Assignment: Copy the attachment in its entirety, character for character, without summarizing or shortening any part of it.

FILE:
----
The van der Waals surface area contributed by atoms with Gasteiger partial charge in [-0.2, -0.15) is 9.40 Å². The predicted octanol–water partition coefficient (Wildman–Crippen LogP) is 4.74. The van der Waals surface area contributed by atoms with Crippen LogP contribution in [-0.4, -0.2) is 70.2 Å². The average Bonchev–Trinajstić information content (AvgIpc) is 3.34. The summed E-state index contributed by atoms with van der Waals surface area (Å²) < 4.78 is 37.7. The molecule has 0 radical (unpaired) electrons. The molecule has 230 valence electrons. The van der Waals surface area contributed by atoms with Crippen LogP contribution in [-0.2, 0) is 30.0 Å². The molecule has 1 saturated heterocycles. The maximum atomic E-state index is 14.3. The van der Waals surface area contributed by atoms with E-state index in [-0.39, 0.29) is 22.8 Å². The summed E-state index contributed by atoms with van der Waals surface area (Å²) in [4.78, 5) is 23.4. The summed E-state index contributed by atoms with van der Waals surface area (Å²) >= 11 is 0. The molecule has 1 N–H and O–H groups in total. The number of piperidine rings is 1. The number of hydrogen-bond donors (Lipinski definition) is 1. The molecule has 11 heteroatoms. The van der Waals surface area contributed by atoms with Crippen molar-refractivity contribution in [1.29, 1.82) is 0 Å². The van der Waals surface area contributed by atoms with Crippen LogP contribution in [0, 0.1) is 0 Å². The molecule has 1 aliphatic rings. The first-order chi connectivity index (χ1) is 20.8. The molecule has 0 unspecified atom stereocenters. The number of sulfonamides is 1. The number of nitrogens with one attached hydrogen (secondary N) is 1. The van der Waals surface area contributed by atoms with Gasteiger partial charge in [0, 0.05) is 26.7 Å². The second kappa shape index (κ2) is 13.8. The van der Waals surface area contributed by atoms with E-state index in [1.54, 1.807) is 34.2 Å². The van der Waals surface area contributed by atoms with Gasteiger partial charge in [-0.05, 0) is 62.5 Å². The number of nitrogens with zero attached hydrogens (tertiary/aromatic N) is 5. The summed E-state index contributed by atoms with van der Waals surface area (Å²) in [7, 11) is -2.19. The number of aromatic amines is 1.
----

The van der Waals surface area contributed by atoms with Gasteiger partial charge in [-0.2, -0.15) is 9.40 Å². The predicted octanol–water partition coefficient (Wildman–Crippen LogP) is 4.74. The van der Waals surface area contributed by atoms with Crippen LogP contribution in [-0.4, -0.2) is 70.2 Å². The average Bonchev–Trinajstić information content (AvgIpc) is 3.34. The summed E-state index contributed by atoms with van der Waals surface area (Å²) < 4.78 is 37.7. The molecule has 0 radical (unpaired) electrons. The molecule has 230 valence electrons. The van der Waals surface area contributed by atoms with Crippen LogP contribution in [-0.2, 0) is 30.0 Å². The molecule has 1 saturated heterocycles. The maximum atomic E-state index is 14.3. The van der Waals surface area contributed by atoms with E-state index in [-0.39, 0.29) is 22.8 Å². The summed E-state index contributed by atoms with van der Waals surface area (Å²) in [4.78, 5) is 23.4. The summed E-state index contributed by atoms with van der Waals surface area (Å²) >= 11 is 0. The molecule has 1 N–H and O–H groups in total. The number of piperidine rings is 1. The number of hydrogen-bond donors (Lipinski definition) is 1. The molecule has 11 heteroatoms. The van der Waals surface area contributed by atoms with Crippen molar-refractivity contribution in [1.29, 1.82) is 0 Å². The van der Waals surface area contributed by atoms with Crippen LogP contribution in [0, 0.1) is 0 Å². The molecule has 1 aliphatic rings. The first-order chi connectivity index (χ1) is 20.8. The molecule has 0 unspecified atom stereocenters. The number of sulfonamides is 1. The number of nitrogens with one attached hydrogen (secondary N) is 1. The van der Waals surface area contributed by atoms with Gasteiger partial charge in [0, 0.05) is 26.7 Å². The second kappa shape index (κ2) is 13.8. The van der Waals surface area contributed by atoms with E-state index in [1.54, 1.807) is 34.2 Å². The van der Waals surface area contributed by atoms with Gasteiger partial charge in [-0.05, 0) is 62.5 Å². The number of nitrogens with zero attached hydrogens (tertiary/aromatic N) is 5. The summed E-state index contributed by atoms with van der Waals surface area (Å²) in [7, 11) is -2.19. The number of aromatic amines is 1.